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Piney Point Deep Well Injection Spill


According to the Florida Department of Environmental Protection Notice of Pollution: On 3/21/24, operations staff at the Manatee County Piney Point injection well pretreatment facility became aware of a release of untreated industrial wastewater on the plant site located at Piney Point.  The release occurred due to a power loss from a tripped breaker, which resulted in a loss of communications and control at the plant. When the plant lost power, the offsite transfer pump, which sends the industrial wastewater from the Piney Point site to the pretreatment plant, continued to pump, resulting in an overflow of approximately 6,000 gallons from the influent tanks. 

There are many problems associated with deep well injection. All wells are subject to failure, and there are too many unknowns to safely inject treated or partially treated effluent. The operation of a deep well relies heavily on predictions and good faith.

This latest spill clearly demonstrates that Manatee County and the Florida Department of Environmental Protection cannot safeguard against the pollution caused by the phosphate industry.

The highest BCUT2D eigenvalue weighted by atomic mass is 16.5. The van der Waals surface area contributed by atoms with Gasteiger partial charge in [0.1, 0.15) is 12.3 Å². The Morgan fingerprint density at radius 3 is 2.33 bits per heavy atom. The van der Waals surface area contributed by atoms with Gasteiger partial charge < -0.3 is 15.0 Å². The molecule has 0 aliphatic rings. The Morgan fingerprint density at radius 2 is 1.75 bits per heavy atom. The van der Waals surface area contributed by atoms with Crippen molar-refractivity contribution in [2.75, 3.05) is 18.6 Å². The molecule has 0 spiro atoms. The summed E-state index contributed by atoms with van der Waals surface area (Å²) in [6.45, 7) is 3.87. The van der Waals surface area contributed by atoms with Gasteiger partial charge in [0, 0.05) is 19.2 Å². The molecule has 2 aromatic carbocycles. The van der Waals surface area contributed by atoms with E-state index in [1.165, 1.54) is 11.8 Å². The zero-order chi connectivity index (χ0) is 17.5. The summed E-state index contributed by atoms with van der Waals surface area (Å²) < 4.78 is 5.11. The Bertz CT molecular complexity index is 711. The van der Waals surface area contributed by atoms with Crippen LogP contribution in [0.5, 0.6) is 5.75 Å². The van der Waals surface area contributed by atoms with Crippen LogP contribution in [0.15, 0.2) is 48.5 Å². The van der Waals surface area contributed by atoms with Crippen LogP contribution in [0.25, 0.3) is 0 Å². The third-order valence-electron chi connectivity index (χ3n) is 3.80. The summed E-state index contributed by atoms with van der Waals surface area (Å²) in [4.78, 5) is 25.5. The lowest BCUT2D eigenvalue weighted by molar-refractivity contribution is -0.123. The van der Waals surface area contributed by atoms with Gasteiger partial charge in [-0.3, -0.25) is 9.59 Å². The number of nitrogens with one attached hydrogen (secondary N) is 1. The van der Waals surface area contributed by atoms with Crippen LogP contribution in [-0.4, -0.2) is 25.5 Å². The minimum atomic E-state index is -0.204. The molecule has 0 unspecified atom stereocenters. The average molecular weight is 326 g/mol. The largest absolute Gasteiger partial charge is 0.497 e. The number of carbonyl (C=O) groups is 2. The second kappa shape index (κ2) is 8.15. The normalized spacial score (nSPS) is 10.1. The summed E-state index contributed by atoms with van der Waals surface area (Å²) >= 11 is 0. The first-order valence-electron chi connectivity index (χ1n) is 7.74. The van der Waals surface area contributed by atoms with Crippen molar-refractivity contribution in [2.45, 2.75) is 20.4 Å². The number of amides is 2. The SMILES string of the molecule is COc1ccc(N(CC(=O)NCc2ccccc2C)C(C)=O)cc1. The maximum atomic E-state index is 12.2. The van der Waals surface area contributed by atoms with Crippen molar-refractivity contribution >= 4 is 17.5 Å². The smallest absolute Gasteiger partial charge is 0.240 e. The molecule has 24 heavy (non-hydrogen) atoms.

While the models upon which decisions to inject wastes are based look good on paper, changing conditions at the well site and in the aquifers can allow wastewater to seep into the groundwater supply, and it would be too late to correct the problem then.

Deep well injection is done because liquid wastes that cannot be discharged into surface waters are injected into deep wells. Thus, the worst wastes end up in these wells. 
There is inadequate knowledge of how to adequately monitor a well. If a failure occurs, very little can be done to correct it. If an aquifer is contaminated, it's too late.
Deep well injection results in the acceptance of lower levels of protection for underground sources of water, which directly contradicts the spirit of the Safe Drinking Water Act.

Manatee County officials appear to subscribe to the theory that the effluent injected at Piney Point would migrate to the Gulf of Mexico. However, because the County does not plan to filter the wastewater adequately, the necessary high-pressure injection will likely create new paths of migration.

Over the long term, treating wastes to advanced wastewater standards is cheaper rather than trying to dump secondarily treated wastes out of sight and finding later that serious pollution problems have occurred. 
ManaSota-88 continued to urge that deep-well injection of phosphate-related wastewater be prohibited throughout Florida.

Glenn Compton is the Chairman of ManaSota 88, a non-profit organization that has spent over 30 years fighting to protect the environment of Manatee and Sarasota counties.


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